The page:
Provisional assessment costs

At the panel session at the Association of Costs Lawyers’ Annual Conference the inevitable question arose as to what the £1,500 maximum costs recoverable under the new provisional assessment scheme was meant to cover.

One of the costs judges said this issue had arisen at, I believe, a judicial meeting where they had been informed the figure was not intended to cover the court fee or the costs of drafting the bill. However, the view of the panel appeared to be that it probably did include VAT and any success fee. The later is uncontroversial (regardless of whether it is fair). But, the panel conspicuously failed to explain by what route of construction/interpretation the rule excludes any court fee or the costs of drafting the bill given this wording:

“The court will not award more than £1,500 to any party in respect of the costs of the provisional assessment.”

Court fees have always been treated as being part of the “costs” of a claim. That is the route by which court fees incurred in substantive litigation are recovered. Courts do not make orders along the lines of:

“The Defendant to pay the Claimant’s costs to be assessed if not agreed and the Defendant do also pay any court fees incurred by the Claimant”

If court fees are therefore treated as being part of the “costs” of substantive litigation, by what route do these cease to be “costs” when incurred in the course of provisional assessment?

And, if court fees are not part of the “costs” of the provisional assessment, under what jurisdiction does a judge undertaking provisional assessment have the power to order, when assessing a receiving party’s costs, that something other that “costs” should be paid?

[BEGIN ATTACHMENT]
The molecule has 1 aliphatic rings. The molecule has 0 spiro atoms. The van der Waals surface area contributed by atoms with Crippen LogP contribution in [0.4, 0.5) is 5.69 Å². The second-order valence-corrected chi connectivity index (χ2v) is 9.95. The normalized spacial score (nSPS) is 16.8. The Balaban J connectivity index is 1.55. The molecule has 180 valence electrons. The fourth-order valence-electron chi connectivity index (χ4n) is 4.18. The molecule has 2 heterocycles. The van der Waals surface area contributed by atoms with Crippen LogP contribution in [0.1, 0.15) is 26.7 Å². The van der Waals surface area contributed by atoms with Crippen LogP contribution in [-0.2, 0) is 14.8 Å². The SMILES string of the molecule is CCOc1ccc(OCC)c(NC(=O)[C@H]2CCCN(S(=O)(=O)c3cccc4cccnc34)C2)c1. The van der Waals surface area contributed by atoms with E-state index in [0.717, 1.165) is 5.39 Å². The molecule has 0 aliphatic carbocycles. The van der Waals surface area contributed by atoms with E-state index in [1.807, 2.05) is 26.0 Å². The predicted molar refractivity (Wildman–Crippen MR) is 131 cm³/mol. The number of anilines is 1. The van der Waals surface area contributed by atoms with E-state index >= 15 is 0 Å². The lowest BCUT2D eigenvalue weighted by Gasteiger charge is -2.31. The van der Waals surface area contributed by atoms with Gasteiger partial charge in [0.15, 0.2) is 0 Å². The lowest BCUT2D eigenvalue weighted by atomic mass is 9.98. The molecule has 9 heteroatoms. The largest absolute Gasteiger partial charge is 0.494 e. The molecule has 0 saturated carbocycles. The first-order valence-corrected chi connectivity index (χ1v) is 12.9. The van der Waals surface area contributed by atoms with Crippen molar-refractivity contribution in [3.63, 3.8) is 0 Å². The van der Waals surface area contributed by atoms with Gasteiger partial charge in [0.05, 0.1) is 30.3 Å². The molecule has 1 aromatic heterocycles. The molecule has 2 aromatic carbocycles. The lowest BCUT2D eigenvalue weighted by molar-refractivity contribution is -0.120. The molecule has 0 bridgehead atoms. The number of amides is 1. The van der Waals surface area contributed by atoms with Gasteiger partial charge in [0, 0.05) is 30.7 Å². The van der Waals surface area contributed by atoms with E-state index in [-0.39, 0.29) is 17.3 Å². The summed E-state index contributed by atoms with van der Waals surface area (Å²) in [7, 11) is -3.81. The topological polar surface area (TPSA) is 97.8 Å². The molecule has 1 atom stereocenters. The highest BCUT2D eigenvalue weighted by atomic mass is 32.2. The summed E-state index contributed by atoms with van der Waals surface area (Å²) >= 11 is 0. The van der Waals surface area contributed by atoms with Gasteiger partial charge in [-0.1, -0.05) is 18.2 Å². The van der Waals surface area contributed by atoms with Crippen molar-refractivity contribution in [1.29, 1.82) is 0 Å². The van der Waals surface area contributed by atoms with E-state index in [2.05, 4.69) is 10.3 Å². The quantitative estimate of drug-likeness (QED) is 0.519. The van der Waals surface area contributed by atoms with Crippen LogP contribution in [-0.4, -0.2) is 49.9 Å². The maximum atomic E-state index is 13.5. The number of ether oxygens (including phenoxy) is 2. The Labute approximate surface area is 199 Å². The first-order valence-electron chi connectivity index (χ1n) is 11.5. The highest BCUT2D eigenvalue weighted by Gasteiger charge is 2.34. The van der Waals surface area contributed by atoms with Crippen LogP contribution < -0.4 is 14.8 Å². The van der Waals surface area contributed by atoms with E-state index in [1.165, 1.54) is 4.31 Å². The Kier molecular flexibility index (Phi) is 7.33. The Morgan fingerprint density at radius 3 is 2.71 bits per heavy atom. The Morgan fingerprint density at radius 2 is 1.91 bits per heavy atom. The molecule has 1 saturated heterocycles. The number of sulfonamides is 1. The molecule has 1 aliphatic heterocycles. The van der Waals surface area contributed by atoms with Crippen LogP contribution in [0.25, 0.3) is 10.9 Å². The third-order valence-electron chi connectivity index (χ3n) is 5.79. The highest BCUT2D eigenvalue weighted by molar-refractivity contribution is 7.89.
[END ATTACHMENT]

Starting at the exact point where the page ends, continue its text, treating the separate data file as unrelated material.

In relation to the costs of drafting a bill, we have binding Court of Appeal authority in the form of Crosbie v Munroe:

“Until the time the substantive claim is settled, the ‘proceedings’ relate to liability and the amount of any compensation. After the substantive claim is settled, the ‘proceedings’ relate to the assessment of the costs the paying party has to pay. Although CPR 43.2 contains no definition of ‘assessment’ as such, the White Book comment on this rule accurately states that ‘assessment’ is ‘the process by which the court decides the amount of any costs payable’.”

That seems to unambiguously mean drafting the bill falls within the assessment proceedings.

It may well be the case this was not the intention of the Rules Committee (and who knows what, if any, thought really went into the issue of what the £1,500 was intended to cover) but unless and until there is an amendment to the rule I struggle to see how a judge can reach a reasoned decision that the £1,500 excludes the court fee or the drafting time.

12 thoughts on “Provisional assessment costs

  1. The Regional Costs Judge for South Wales has confirmed that the £1,500.00 will NOT include the Court fee.

    (Civil Justice Reforms meeting April 2013)

    Losing Welsh Defendants can find solace in free prescriptions for migraine tablets.

  2. For the record, my “this is wrong” comment refers to Simon’s post, not the perfectly sensible person whose post appears before mine which was not there when I first read the blog.

  3. I’m too busy to get into this one today so will let others pick out the flaws in this argument as they did previously. To kick off:

    Taken in complete isolation, without reference to any other part of the judgment, the CPR/CPD, established practice or the views of senior costs judges, the Crosbie quote might appear to support the argument that the fee for preparing the bill of costs constitutes part of the costs of the detailed assessment proceedings rather than the substantive claim, as it is incurred after the substantive claim is settled. However, it is quite apparent that this point was never actually argued or therefore determined by the Court of Appeal. If it was, then for the past 10 years every single one of the senior costs professionals, including some prominent costs barristers, that I have been up against have since 2003 have overlooked the fact that we have a binding decision that says liability for the cost of preparing the bill falls to be decided at the end of the assessment process, not within it. On very many occasions this would have tilted the balance in their favour and potentially saved their clients thousands of pounds. I doubt that this is actually the case. Curiously, not one of the DJ’s, Costs Officers or Costs Judges in the SCCO have ever picked up on this either.

    Also, how does the argument sit with CPR 47.6, which states that detailed assessment proceedings are commenced by the receiving party serving a copy of the bill of costs?